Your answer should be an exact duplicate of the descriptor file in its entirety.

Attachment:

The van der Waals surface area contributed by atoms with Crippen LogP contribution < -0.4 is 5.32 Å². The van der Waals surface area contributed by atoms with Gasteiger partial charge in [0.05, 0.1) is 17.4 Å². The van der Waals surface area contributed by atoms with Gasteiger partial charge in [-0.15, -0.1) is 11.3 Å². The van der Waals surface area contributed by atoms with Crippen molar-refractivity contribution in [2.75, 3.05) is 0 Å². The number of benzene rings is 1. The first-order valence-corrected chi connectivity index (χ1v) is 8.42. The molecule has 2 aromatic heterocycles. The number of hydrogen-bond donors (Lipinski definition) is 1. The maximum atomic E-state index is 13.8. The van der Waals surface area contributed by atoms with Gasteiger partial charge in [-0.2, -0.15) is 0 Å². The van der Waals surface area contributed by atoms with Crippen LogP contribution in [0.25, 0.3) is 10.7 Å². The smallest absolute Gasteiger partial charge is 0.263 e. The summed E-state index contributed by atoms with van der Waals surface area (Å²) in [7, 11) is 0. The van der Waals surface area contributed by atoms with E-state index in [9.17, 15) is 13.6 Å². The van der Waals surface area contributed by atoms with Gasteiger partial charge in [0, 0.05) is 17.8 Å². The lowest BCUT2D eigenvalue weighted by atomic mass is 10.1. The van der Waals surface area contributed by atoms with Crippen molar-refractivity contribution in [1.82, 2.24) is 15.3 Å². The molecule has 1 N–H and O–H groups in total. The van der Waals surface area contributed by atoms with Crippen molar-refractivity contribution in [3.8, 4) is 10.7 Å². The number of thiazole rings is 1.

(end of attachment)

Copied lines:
The van der Waals surface area contributed by atoms with Crippen LogP contribution < -0.4 is 5.32 Å². The van der Waals surface area contributed by atoms with Gasteiger partial charge in [0.05, 0.1) is 17.4 Å². The van der Waals surface area contributed by atoms with Gasteiger partial charge in [-0.15, -0.1) is 11.3 Å². The van der Waals surface area contributed by atoms with Crippen molar-refractivity contribution in [2.75, 3.05) is 0 Å². The number of benzene rings is 1. The first-order valence-corrected chi connectivity index (χ1v) is 8.42. The molecule has 2 aromatic heterocycles. The number of hydrogen-bond donors (Lipinski definition) is 1. The maximum atomic E-state index is 13.8. The van der Waals surface area contributed by atoms with Gasteiger partial charge in [-0.2, -0.15) is 0 Å². The van der Waals surface area contributed by atoms with Crippen LogP contribution in [0.25, 0.3) is 10.7 Å². The smallest absolute Gasteiger partial charge is 0.263 e. The summed E-state index contributed by atoms with van der Waals surface area (Å²) in [7, 11) is 0. The van der Waals surface area contributed by atoms with E-state index in [9.17, 15) is 13.6 Å². The van der Waals surface area contributed by atoms with Gasteiger partial charge in [0, 0.05) is 17.8 Å². The lowest BCUT2D eigenvalue weighted by atomic mass is 10.1. The van der Waals surface area contributed by atoms with Crippen molar-refractivity contribution in [1.82, 2.24) is 15.3 Å². The molecule has 1 N–H and O–H groups in total. The van der Waals surface area contributed by atoms with Crippen molar-refractivity contribution in [3.8, 4) is 10.7 Å². The number of thiazole rings is 1.